The main types of camera stabilization are as follows:
- In Body Image Stabilization (IBIS)
- In Lens Stabilization
- Electronic camera / phone stabilization gimbals
- Mechanical, counter weight balanced gimbals
In Body Image Stabilization
This type of camera stabilization consists of micro processor motors attached to the camera sensor. Most IBIS systems are of the 5-axis variety (tilt, roll, pan, yaw and pitch), meaning they will shift the sensor on 5 different axes to counter-act small shifts in movement created when hand holding a camera.
This is a very successful means of effecting a fluid handheld experience especially in regards to shooting video footage.
In Lens Stabilization
This type of stabilizer is built into a camera lens and usually consists of a 2-axis stabilization system (X and Y axes).
Floating lens elements are shifted electronically to counter-act opposite camera shake movement sensed by the camera.
Many newer camera brands can combine in lens stabilization with in body stabilization for more effective overall shake reduction.
Handheld electronic camera / phone stabilization gimbals
This type of stabilizer is generally a 3-axis handheld gimbal which electronically stabilizes the tilt, roll and pan of a camera by electronically sensing those movements and counter-acting them.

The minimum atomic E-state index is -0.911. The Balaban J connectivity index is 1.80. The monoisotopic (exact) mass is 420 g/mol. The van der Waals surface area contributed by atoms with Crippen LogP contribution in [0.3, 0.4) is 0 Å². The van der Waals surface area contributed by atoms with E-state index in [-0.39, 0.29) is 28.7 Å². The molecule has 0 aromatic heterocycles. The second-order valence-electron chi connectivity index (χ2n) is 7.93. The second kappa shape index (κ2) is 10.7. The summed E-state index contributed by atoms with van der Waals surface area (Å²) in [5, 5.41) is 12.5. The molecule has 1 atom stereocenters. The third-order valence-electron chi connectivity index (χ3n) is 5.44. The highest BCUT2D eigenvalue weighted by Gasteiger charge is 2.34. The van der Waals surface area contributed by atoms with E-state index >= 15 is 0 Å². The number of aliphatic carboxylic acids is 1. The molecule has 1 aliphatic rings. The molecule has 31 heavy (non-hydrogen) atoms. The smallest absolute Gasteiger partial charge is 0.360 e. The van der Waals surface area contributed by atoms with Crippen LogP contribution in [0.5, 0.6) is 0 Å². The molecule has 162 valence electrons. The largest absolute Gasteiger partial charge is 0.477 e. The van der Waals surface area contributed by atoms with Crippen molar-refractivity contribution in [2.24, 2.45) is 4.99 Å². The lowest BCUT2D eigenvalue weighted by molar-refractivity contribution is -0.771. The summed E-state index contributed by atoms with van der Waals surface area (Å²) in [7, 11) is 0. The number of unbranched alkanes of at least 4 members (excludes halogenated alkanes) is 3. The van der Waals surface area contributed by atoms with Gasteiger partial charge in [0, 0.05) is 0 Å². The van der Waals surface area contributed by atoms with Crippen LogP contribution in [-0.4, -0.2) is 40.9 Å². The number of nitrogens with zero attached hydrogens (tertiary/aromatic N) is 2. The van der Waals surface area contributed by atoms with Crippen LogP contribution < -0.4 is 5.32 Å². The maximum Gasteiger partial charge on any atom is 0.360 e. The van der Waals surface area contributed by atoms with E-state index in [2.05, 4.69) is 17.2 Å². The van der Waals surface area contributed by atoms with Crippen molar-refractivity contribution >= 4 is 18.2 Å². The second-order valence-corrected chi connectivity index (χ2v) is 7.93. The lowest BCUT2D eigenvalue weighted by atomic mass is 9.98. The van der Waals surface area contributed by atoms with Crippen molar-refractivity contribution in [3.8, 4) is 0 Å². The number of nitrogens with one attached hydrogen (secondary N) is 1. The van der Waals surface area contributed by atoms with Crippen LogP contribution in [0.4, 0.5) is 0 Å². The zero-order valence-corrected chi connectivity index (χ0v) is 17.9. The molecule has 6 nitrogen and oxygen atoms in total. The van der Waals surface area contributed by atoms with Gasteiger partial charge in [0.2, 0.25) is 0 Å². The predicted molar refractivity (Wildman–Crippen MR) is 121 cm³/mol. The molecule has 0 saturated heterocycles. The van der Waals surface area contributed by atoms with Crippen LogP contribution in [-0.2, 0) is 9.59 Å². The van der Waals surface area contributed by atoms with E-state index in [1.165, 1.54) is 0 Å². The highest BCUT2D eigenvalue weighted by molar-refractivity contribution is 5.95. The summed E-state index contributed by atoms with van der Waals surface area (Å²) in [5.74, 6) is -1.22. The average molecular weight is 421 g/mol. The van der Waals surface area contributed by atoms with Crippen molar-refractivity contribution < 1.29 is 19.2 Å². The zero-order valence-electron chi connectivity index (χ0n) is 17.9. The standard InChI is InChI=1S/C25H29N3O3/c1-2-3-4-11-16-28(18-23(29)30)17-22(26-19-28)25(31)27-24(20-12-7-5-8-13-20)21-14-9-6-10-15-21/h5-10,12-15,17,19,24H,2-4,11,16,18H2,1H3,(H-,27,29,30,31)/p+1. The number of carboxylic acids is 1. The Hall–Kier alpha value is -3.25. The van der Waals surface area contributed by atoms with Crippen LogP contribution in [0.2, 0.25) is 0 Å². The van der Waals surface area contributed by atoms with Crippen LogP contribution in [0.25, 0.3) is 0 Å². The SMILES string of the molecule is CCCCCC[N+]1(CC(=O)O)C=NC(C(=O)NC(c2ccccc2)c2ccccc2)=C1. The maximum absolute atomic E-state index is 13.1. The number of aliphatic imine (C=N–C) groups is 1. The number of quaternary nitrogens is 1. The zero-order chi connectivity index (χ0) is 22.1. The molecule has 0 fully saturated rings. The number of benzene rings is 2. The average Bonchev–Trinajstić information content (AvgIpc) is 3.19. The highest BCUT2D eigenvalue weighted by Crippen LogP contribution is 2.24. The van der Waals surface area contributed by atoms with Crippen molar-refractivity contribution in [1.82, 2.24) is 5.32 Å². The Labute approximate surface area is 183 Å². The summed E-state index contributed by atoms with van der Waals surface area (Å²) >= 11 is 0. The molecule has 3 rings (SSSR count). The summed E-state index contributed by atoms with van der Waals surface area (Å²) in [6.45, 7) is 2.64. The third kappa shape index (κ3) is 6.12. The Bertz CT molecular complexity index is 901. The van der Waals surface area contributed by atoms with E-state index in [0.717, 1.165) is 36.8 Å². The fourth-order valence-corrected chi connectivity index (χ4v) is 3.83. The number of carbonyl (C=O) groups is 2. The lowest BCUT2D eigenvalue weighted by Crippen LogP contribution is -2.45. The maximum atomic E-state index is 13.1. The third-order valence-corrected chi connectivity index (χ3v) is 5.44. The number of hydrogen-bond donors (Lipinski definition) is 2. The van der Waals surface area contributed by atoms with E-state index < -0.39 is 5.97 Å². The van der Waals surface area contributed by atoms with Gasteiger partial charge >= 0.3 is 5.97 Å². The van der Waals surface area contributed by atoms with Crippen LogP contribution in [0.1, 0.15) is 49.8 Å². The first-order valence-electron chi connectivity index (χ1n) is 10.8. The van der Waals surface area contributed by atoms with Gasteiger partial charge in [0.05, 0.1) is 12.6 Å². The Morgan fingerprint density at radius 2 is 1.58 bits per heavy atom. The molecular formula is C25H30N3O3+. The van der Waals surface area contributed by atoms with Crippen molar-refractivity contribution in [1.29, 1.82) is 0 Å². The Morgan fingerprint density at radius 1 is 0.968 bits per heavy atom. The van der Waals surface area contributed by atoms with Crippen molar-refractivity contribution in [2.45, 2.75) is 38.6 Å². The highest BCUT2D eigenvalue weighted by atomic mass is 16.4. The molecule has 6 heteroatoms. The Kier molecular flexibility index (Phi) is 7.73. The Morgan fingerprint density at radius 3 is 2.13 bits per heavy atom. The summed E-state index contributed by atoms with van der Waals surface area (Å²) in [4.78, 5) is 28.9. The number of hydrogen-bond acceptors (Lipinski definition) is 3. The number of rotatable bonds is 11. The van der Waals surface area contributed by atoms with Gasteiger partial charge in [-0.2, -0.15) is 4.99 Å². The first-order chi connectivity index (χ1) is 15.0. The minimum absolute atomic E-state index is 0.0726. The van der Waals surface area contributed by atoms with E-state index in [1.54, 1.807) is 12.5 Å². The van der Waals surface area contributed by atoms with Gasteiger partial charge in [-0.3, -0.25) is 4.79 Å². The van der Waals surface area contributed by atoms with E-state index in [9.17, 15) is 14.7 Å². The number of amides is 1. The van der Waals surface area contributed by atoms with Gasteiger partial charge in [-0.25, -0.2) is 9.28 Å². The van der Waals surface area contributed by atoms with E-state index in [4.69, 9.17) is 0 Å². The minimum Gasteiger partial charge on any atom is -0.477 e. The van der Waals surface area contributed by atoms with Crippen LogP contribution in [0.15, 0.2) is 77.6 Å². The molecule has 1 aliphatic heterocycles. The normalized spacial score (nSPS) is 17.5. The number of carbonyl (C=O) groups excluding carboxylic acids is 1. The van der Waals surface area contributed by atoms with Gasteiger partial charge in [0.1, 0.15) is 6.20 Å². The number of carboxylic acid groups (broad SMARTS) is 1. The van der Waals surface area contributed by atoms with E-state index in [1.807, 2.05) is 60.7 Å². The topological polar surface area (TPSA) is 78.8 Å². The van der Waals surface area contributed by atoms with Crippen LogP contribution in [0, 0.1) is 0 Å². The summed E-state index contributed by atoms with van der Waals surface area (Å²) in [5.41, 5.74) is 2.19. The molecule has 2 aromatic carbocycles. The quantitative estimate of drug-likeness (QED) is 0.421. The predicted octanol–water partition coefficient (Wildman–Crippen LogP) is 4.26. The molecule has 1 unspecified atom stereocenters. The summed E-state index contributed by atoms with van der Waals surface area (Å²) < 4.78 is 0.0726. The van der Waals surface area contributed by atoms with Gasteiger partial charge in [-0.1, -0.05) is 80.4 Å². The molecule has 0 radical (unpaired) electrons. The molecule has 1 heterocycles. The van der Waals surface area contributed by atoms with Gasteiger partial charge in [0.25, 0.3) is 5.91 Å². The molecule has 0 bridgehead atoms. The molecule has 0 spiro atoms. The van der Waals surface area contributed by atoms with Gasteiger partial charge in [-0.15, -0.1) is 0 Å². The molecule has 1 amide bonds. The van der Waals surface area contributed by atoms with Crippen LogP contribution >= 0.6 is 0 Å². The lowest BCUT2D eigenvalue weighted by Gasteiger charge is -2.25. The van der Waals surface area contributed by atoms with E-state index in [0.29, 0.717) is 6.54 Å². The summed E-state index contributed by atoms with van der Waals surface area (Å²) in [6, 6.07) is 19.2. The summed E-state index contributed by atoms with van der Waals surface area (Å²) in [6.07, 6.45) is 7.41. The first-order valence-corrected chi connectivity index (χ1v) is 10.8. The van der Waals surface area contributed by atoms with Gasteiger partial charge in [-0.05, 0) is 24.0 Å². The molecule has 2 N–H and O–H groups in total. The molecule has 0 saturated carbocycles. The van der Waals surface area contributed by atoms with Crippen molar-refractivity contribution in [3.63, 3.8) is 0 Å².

They come in different sizes which allow a variety of payloads to be attached. These can vary from action cam and mobile phone size gimbals all the way up to gimbals that can accomodate heavy weight DSLR / mirrorless cameras with large and heavy lenses attached.
They usually offer a variety of different software settings allowing the gimbal to behave in different ways depending on your filming needs.
The one downside of this type of gimbal is it's delicate nature and reliability on battery power.
Mechanical, counter weight balanced gimbals
This type of camera stabilizer was, and in some ways still is, the film making industry standard type of stabilizer.
They tend to be large and heavy when combined with the camera gear and counter weights necessary to balance the entire unit. Many are available with accessory shoulder and waist harnesses to help the operater carry the load.
The upside to these units is they are all mechanical, very sturdy, and have no need for battery power.
The downside is that they have a much steeper learning curve to master the art of using them successfully.